A rod and a reprimand impart wisdom,
but a child left undisciplined disgraces its mother.
Despite what some authorities in today’s world might say, discipline is good. The prudent application of discipline or lack of it will be evident in the child.
The fruit of parenting is evidenced in the child. If we skip over one verse, the wise teacher explains:
Discipline your children, and they will give you peace;
they will bring you the delights you desire.
The fruit of good parenting that includes a healthy dose of discipline is peace and joy.
Now to the skipped verse. As we noted several times in the first half of this chapter there is a price to pay when the wicked prevail in the world.
When the wicked thrive, so does sin,
but the righteous will see their downfall.
Solomon reminds us that the wicked are digging their own grave and the righteous will still be around when these evil doers bite the dust.
The next verse is sometimes misapplied and used in its worldly context as a prompt to write church visions and mission statements.
Where there is no revelation, people cast off restraint;
but blessed is the one who heeds wisdom’s instruction.
The Hebrew word for vision or revelation here is ḥā·zō·wn and it is derived from chazon. These terms speak less of writing human inspired vision and mission statements than they do to divine revelations.
These often came in the form of dreams in the Old Testament, but today we enjoy the benefit of those prophecies as well as the revealed wisdom of the Proverbs and other biblical texts.
This proverb does not so much lead us to draft a vision statement as it beckons us to desire and seek a divine vision.
James would put it this way. Instead of figuring out exactly what you will do tomorrow ask the Lord to set your course.
Instead of coming up with the perfect vision for your church, listen for where God is calling you and accept his vision as yours.
This doesn’t mean that we just sit on our hands until God reveals something to us. It means that we take what God has revealed to us and follow that vision until he sends new directions.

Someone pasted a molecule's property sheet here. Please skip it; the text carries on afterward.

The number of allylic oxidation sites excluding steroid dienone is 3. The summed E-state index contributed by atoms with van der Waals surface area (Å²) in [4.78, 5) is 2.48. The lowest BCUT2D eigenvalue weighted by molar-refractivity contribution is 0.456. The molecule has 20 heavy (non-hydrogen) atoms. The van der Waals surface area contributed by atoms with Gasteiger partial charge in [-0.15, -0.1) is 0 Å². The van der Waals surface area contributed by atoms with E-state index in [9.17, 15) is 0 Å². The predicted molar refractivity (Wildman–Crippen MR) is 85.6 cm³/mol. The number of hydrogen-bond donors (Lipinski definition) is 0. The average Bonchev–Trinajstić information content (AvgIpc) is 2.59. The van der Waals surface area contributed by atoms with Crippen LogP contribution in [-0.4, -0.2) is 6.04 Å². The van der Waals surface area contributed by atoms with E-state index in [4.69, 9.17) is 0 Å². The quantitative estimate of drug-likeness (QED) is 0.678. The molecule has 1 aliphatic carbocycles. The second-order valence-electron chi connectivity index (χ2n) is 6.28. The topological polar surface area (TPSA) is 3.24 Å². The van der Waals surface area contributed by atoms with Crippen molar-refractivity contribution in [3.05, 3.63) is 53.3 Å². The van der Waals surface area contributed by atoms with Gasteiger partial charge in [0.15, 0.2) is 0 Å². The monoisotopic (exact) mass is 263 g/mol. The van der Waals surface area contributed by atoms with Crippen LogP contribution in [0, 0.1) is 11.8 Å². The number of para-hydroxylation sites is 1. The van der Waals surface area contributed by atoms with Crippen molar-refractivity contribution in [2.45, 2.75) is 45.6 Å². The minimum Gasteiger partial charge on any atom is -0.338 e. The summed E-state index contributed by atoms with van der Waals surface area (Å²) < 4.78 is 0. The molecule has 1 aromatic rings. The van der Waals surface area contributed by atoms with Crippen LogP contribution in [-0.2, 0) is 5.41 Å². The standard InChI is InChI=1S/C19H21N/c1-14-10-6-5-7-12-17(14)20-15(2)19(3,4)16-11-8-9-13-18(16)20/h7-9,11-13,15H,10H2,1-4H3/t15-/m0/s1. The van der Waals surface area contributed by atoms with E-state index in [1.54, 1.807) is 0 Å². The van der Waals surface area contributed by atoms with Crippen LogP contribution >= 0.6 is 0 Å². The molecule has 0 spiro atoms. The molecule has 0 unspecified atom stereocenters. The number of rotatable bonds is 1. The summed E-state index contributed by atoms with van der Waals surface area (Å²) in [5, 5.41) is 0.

I compare this to my own prayer life. Early in my ministry, I would ask God to help me prepare my messages for the week, give me strength to deal with people in difficult situations, and to somehow have time to accomplish all the other stuff that would come along.
I felt like I had to lay out a plan for God to approve and in order for God to understand what needed to be accomplished, I felt many details were in order. I at least needed to give God a concept of the operation to work with.
As I have grown in faith and in ministry, my prayers begin with thanksgiving and praise, and then I just shut up and listen. I say, “What do you have for me today? I am listening. You have my full attention.”
And as if he were providing Manna in the desert, he reveals what I am to do.
When we don’t actively listen for what God wants to reveal to us, things go awry. When we don’t seek God’s direction and accept his inspiration, we make a mess of things.
And when God reveals his wisdom to us, we are blessed to heed it and claim his vision as our own.
Once again Solomon returns to the topic of discipline, though he doesn't mention the word in the following proverb.
Servants cannot be corrected by mere words;
though they understand, they will not respond.
We could see only the negative side here. When someone needs correction, it must come with some sort of sanction. In Solomon’s time, that might just be a beating.
But we should also remember that much of the wisdom of the proverbs has to do with training. The master shows his servants how to do things the right way.
He may do this by demonstrating a specific task thereby conveying that it is important enough for the master to take his own time to show his servants the proper way.
It may also be the good example of the master. Do as I say, not as I do doesn’t carry the same weight as leading by example.